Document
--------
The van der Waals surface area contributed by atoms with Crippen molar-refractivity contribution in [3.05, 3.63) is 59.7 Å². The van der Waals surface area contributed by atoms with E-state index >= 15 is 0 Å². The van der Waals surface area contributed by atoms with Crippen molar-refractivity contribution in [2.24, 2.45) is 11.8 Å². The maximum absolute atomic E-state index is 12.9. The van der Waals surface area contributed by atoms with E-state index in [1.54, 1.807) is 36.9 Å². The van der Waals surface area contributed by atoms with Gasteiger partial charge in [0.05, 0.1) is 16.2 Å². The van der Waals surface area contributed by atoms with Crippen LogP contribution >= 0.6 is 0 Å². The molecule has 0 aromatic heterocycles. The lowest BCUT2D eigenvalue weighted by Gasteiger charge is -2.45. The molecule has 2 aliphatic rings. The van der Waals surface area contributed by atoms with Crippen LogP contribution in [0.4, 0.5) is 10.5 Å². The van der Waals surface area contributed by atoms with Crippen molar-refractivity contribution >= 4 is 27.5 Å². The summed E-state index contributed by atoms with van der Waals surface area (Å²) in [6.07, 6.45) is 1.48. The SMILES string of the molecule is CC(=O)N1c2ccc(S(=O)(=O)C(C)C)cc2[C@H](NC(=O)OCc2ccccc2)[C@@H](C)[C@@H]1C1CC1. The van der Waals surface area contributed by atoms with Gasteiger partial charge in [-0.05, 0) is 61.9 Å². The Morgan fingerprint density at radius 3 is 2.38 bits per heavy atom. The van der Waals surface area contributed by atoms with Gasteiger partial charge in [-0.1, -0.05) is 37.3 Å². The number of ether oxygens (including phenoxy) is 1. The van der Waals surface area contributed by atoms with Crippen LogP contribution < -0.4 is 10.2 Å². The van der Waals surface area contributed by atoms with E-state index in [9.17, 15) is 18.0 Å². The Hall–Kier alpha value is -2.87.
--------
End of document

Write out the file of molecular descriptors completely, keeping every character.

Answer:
The van der Waals surface area contributed by atoms with Crippen molar-refractivity contribution in [3.05, 3.63) is 59.7 Å². The van der Waals surface area contributed by atoms with E-state index >= 15 is 0 Å². The van der Waals surface area contributed by atoms with Crippen molar-refractivity contribution in [2.24, 2.45) is 11.8 Å². The maximum absolute atomic E-state index is 12.9. The van der Waals surface area contributed by atoms with E-state index in [1.54, 1.807) is 36.9 Å². The van der Waals surface area contributed by atoms with Gasteiger partial charge in [0.05, 0.1) is 16.2 Å². The van der Waals surface area contributed by atoms with Crippen LogP contribution >= 0.6 is 0 Å². The molecule has 0 aromatic heterocycles. The lowest BCUT2D eigenvalue weighted by Gasteiger charge is -2.45. The molecule has 2 aliphatic rings. The van der Waals surface area contributed by atoms with Crippen LogP contribution in [0.4, 0.5) is 10.5 Å². The van der Waals surface area contributed by atoms with Crippen molar-refractivity contribution >= 4 is 27.5 Å². The summed E-state index contributed by atoms with van der Waals surface area (Å²) in [6.07, 6.45) is 1.48. The SMILES string of the molecule is CC(=O)N1c2ccc(S(=O)(=O)C(C)C)cc2[C@H](NC(=O)OCc2ccccc2)[C@@H](C)[C@@H]1C1CC1. The van der Waals surface area contributed by atoms with Gasteiger partial charge in [-0.05, 0) is 61.9 Å². The Morgan fingerprint density at radius 3 is 2.38 bits per heavy atom. The van der Waals surface area contributed by atoms with Gasteiger partial charge in [-0.1, -0.05) is 37.3 Å². The number of ether oxygens (including phenoxy) is 1. The van der Waals surface area contributed by atoms with Crippen LogP contribution < -0.4 is 10.2 Å². The van der Waals surface area contributed by atoms with E-state index in [9.17, 15) is 18.0 Å². The Hall–Kier alpha value is -2.87.